READER: We found one of our cows slobbering and struggling to breathe. We got her up and gave her Draxxin and Banamine, but the next day she died. We took her to our state diagnostic lab, which said she had atypical pneumonia, and antibiotics would not have helped.
Can you explain what is going on and how we can control this in the rest of the herd?
DR. McMILLAN: This was probably a case of what I call atypical interstitial pneumonia. It has a lot of other names, way too many -- acute bovine pulmonary emphysema and edema, fog fever, pulmonary emphysema, acute bovine respiratory distress syndrome and bovine asthma. Adult cattle are typically affected.
In the Southeast, it's most commonly caused by consumption of perilla mint. In the West and Canada, it occurs when cattle are turned onto lush pastures in late fall and winter. It's also common in feedlots during the finishing period. Consumption of moldy sweet potatoes can also cause it.
When the condition is linked to lush pastures, the cause is thought to be breakdown products from an amino acid (tryptophan) that leads to severe cellular injury in the lung. Perilla mint (also known as purple mint, wild coleus and beefsteak plant) is an invasive species that thrives in late summer and fall in the Southeast, when pastures are often dry, short and dormant. This is also when these plants are most toxic. Cattle typically avoid these if adequate forages are available. If they ingest them, however, a toxic ketone is absorbed from the rumen and carried to the lungs, where it damages the lung tissue.
Signs come on suddenly with severe respiratory distress and minimal coughing. Antibiotics are of no benefit and many animals die even with supportive care.
You ask about control, and that really depends on the cause of the disease. A good management practice is to avoid any sudden change in nutrition in the herd, and certainly to gradually introduce lush forages. There is evidence that ionophores and, especially, monensin (Rumensin) are beneficial if the cattle are on it prior to going onto lush pastures. Moldy sweet potato control is easy -- don't feed moldy sweet potatoes. With perilla mint, making sure cattle have adequate forage, hay or feed helps to prevent problems, but perilla mint is easily killed with a variety of herbicides.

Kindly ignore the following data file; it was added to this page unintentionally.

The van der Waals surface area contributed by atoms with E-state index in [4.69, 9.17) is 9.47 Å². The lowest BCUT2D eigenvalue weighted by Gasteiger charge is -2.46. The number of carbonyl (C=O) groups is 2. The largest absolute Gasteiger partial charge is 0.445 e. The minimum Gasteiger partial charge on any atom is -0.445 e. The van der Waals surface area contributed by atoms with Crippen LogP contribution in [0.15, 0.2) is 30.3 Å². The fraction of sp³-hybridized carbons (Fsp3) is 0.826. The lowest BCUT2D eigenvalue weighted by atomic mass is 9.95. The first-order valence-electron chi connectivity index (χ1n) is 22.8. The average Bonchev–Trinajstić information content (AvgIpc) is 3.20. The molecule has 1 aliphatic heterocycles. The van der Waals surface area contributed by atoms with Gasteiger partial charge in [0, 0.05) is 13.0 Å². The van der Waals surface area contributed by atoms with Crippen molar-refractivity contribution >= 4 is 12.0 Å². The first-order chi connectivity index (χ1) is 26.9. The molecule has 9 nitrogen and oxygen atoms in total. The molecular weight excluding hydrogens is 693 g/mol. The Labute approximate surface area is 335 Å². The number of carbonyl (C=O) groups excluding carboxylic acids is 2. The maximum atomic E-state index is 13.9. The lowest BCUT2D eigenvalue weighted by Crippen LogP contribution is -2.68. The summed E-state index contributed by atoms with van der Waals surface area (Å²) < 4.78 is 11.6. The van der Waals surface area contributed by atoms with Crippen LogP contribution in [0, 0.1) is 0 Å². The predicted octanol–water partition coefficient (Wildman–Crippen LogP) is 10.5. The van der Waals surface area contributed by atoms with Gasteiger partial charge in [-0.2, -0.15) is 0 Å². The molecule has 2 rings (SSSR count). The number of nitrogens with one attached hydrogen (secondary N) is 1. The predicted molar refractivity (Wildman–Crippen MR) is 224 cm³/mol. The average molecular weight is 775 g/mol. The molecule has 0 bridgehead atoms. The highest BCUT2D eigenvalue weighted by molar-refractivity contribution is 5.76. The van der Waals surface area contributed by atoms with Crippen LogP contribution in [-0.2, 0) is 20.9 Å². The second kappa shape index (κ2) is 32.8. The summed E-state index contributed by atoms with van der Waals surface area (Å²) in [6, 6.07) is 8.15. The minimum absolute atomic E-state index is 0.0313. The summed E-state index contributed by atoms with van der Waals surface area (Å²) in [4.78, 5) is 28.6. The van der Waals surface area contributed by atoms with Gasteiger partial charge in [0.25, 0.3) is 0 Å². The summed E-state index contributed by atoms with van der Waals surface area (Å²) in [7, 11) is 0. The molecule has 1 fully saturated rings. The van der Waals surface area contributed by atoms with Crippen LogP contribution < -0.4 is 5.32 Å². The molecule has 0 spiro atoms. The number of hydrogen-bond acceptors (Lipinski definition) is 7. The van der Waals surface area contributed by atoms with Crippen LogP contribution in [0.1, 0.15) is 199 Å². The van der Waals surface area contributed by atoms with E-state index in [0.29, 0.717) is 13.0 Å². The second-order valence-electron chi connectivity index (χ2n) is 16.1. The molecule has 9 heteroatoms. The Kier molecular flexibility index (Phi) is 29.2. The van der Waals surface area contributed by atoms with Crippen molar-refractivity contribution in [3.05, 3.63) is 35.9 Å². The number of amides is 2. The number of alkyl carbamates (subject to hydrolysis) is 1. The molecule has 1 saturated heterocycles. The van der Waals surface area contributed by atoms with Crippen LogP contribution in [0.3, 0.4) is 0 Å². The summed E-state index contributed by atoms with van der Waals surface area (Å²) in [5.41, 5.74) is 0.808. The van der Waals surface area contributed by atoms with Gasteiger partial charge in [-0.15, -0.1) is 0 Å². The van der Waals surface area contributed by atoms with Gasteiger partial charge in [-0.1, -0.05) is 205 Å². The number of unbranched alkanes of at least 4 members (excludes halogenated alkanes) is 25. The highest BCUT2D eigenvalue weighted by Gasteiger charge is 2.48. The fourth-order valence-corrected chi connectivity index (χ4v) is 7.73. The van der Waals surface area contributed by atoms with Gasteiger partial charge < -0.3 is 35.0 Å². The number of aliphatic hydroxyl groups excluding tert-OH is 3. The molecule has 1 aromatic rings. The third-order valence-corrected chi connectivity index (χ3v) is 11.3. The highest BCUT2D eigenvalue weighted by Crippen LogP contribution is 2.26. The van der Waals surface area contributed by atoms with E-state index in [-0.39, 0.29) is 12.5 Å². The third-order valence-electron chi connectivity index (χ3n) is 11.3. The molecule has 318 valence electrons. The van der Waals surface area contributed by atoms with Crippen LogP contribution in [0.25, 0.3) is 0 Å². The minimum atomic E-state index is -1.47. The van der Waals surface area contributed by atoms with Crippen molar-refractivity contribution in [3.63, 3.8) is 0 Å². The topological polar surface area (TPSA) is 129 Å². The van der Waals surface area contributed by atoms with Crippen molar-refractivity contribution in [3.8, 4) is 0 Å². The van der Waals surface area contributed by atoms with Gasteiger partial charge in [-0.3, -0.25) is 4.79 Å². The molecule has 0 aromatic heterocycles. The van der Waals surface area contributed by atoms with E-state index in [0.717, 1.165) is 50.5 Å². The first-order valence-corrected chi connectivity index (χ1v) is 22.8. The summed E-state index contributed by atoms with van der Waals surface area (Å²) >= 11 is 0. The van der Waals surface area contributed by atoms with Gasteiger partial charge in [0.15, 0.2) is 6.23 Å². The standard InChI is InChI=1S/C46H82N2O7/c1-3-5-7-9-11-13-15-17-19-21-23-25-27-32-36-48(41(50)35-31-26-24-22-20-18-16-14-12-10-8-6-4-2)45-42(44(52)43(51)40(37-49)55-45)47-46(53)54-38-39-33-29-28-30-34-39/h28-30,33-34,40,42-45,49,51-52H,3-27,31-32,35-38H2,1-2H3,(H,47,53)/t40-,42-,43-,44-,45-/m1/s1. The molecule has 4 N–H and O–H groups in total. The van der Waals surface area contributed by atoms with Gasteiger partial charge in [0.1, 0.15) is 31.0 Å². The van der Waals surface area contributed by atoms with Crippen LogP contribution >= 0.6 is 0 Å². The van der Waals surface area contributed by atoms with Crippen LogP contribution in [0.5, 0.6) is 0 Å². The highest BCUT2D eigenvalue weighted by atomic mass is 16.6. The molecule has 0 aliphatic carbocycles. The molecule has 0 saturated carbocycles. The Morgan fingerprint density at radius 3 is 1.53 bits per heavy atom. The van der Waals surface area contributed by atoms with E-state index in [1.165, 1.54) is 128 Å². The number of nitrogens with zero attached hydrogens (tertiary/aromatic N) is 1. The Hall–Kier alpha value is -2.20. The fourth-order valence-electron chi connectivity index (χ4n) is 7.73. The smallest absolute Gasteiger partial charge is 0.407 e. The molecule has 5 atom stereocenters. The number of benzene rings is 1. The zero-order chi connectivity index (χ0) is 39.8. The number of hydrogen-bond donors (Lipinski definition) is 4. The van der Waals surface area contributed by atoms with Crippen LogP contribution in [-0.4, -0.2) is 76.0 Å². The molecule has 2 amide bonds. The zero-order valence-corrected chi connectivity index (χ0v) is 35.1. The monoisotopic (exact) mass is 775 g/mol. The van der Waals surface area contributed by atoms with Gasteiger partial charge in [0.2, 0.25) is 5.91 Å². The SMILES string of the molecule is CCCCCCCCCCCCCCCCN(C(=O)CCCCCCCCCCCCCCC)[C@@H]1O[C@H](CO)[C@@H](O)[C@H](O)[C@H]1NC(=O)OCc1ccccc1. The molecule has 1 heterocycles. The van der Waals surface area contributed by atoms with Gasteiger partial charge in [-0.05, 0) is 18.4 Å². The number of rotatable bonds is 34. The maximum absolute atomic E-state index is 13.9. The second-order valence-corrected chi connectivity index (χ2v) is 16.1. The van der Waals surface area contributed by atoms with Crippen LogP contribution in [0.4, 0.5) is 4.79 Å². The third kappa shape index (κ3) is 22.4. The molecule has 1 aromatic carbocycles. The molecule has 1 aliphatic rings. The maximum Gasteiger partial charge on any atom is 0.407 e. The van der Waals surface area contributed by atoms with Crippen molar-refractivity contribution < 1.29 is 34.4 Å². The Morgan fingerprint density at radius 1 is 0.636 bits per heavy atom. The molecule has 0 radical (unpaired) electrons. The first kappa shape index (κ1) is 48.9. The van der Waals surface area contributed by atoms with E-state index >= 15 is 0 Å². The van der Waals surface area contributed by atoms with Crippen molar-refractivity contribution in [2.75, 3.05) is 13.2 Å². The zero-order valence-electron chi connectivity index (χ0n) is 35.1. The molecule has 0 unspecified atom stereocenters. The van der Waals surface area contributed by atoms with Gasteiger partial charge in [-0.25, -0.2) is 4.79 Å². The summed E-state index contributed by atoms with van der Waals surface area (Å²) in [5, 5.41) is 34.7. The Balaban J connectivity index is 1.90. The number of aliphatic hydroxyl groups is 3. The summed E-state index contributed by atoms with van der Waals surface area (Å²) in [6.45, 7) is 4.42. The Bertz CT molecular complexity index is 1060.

READER: We just got a new dog, and now we have dead spots in our yard where she urinates. We never had this problem with our other dogs. Why is this happening, and is there any way to prevent it?
DR. McMILLAN: This is a common problem with a really simple answer as to the why, but a more difficult solution.
First the why. Dog urine contains high levels of urea, the same urea that is a common nitrogen source in many fertilizers. If you've ever spilled a little fertilizer in your yard, pasture or hayfield, you've probably noticed brown spots. These circles often have a deep green ring around them. The center received too much nitrogen and was killed while only enough nitrogen seeped into the ring to stimulate rapid growth.
Female dogs are more likely to create this problem than males, but not always. Any dog who squats to urinate and stays in one place is more likely to damage your lawn. Most male dogs hike their leg to urinate on a vertical surface like a tree, tire or shrubbery. They often go in several places to mark territory, so they tend to spread the love.
There are products advertised to prevent urine damage. I know of no scientific evidence that these products are effective or, more importantly, safe for our pets. Messing with the pH of urine or adding something to bind nitrogen sounds a little sketchy to me and could cause long-term health problems.
So what can you do? Create a bathroom area that is mulched, and train your dog to go there. Also, watering the area where she urinates immediately afterward will dilute the urine and protect the lawn. Just like a pasture or hayfield, soil test and correct any deficiencies to make your lawn as healthy and resistant to damage as possible.
Proper watering of the whole lawn is also important to lawn health. Cutting the grass to the maximum recommended height can also prevent damage or, at least, make damage less visible. Some grasses are more tolerant of nitrogen damage than others, including tall fescue, bermudagrass, Kentucky bluegrass, zoysia grass or perennial ryegrass.
-- Please contact your veterinarian with questions pertaining to the health of your herd. Every operation is unique, and the information in this column does not pertain to all situations. This is not intended as medical advice but is purely for informational purposes.
-- Write Dr. Ken McMillan at Ask The Vet, 2204 Lakeshore Dr., Suite 415, Birmingham, AL 35209, or email email@example.com
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